Organizations are recognizing that improving the health, and therefore increasing productivity, of their workforce can do more than cut costs. Increased productivity leads to an improved bottom line and sustained competitive advantage. Successful outcomes-based wellness programs measure productivity in addition to focusing on medical cost savings. For example, an independent study found that participants of Interactive Health’s programs returned to work sooner than claimants who did not participate – 11 days sooner from worker’s compensation, and 17 days sooner from short-term disability. The implication is simple: by taking a strategic approach to wellness, an organization develops a workforce that is healthier, more productive and more likely to drive value.1
While companies certainly care about the well-being of their employees, benefits decision-makers admit that a primary reason their company maintains a wellness program is to help curb health care costs, and 59 percent of companies agree that wellness programs can help reduce these costs.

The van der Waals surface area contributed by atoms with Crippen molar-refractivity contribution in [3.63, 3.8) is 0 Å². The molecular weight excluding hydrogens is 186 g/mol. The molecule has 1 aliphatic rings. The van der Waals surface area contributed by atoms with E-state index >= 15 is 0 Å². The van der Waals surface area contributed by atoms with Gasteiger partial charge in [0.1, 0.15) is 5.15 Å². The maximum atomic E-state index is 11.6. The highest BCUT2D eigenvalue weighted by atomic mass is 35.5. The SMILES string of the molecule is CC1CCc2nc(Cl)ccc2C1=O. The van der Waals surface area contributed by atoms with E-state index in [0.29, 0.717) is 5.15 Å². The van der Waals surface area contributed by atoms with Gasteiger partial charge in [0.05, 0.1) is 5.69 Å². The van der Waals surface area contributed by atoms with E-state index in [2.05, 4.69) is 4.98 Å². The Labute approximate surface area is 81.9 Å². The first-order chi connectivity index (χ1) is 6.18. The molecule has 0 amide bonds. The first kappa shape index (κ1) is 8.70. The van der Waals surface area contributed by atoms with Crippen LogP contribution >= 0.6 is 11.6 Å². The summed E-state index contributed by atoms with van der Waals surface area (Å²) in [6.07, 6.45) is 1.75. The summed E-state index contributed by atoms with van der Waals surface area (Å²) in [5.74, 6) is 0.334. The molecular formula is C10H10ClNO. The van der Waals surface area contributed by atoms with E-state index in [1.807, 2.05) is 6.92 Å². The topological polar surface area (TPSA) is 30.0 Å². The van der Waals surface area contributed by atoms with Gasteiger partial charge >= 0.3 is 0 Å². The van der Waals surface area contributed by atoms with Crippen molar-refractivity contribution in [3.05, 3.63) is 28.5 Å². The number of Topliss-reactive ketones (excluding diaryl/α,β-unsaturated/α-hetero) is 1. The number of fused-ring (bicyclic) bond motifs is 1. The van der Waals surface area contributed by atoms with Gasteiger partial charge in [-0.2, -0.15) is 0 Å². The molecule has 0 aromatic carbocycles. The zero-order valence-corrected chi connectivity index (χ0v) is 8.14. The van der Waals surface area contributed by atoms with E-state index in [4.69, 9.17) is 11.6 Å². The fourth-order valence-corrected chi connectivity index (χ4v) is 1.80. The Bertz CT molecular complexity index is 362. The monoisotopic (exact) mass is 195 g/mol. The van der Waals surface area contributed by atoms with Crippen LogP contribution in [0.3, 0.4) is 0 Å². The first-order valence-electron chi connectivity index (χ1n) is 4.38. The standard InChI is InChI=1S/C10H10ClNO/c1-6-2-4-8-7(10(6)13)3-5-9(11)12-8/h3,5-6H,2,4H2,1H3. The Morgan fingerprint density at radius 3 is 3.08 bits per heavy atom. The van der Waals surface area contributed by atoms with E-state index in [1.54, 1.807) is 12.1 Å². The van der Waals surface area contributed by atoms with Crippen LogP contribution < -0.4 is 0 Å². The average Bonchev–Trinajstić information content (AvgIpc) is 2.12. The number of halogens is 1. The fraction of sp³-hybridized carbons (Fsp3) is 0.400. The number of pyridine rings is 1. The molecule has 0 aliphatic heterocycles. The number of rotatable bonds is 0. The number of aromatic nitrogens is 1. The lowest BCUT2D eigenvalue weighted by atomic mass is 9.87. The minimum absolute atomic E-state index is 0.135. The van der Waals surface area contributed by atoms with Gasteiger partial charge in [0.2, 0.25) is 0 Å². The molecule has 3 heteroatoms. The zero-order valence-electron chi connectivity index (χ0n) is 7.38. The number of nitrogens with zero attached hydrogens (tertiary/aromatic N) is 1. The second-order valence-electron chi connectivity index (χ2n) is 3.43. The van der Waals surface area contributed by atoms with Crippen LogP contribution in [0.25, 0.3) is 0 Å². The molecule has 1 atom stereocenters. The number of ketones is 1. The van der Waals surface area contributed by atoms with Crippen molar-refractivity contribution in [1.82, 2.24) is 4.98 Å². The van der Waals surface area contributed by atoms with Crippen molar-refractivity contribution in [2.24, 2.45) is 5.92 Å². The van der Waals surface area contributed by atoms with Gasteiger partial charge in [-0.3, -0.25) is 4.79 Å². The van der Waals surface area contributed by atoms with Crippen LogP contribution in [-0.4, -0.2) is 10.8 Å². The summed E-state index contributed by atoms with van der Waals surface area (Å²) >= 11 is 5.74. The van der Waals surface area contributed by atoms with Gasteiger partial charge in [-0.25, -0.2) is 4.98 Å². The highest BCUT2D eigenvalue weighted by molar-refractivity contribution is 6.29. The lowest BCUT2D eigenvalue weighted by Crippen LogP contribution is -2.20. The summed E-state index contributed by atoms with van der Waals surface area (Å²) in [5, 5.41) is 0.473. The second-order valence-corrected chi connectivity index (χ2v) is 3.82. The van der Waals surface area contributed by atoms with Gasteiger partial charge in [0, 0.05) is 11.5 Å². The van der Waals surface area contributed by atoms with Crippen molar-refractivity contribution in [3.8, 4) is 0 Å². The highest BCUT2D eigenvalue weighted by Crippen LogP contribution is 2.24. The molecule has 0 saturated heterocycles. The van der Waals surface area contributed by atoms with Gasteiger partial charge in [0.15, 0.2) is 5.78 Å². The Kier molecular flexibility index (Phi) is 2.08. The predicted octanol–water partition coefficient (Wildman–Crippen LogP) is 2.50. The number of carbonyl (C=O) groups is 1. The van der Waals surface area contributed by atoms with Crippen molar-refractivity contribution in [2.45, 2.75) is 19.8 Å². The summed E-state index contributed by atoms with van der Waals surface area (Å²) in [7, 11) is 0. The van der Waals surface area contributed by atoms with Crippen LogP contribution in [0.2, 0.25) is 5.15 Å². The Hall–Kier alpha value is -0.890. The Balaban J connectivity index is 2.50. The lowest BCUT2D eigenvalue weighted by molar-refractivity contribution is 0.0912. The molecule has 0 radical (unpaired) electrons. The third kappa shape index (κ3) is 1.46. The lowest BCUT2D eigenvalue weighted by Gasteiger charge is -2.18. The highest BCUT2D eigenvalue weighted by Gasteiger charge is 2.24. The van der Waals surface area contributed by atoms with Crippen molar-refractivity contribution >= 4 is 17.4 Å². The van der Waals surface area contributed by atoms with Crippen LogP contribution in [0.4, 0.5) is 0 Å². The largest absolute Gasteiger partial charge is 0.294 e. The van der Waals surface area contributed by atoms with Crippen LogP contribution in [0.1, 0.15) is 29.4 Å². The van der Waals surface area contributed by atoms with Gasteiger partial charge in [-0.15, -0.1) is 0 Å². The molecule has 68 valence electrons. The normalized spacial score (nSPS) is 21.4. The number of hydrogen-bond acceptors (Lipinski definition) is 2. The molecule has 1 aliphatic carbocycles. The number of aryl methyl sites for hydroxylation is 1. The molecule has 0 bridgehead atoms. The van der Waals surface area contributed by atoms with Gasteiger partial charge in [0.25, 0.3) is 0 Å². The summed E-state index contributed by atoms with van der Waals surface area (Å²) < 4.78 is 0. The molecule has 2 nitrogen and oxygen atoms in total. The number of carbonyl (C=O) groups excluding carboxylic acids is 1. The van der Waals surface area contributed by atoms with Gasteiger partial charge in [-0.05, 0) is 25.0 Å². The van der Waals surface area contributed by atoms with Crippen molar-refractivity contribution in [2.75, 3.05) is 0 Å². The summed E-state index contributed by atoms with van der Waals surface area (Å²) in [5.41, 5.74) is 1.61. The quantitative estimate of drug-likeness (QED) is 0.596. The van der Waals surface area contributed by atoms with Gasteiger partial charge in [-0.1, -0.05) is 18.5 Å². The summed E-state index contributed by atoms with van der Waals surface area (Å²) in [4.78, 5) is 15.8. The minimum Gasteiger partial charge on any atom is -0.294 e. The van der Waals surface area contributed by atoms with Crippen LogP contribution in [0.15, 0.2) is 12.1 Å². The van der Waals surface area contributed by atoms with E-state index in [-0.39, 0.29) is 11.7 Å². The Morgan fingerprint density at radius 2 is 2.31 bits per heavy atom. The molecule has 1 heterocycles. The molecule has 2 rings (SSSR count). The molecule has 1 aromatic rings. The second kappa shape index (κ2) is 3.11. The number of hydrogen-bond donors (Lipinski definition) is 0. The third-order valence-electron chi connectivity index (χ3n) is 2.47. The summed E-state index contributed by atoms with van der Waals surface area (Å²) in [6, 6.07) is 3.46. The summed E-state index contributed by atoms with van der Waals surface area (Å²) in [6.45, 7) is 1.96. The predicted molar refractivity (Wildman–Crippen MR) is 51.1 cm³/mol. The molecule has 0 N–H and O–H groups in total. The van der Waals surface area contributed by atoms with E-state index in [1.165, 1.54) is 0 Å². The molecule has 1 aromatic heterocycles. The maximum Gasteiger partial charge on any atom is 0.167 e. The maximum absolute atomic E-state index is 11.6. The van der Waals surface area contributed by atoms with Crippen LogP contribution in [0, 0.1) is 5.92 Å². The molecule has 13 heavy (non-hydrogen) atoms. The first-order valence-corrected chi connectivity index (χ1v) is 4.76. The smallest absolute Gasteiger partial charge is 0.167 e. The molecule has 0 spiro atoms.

Despite the benefits of wellness program, nearly a quarter (22 percent) of companies do not offer them for their workforce due to the difficulty in quantifying the return-on-investment (ROI). However, a comprehensive analysis of 42 published studies of worksite health promotion programs showed that companies that implemented an effective wellness program realized significant cost reductions and financial gains, including:
To keep the body in good health is a duty... otherwise we shall not be able to keep our mind strong and clear. - Buddha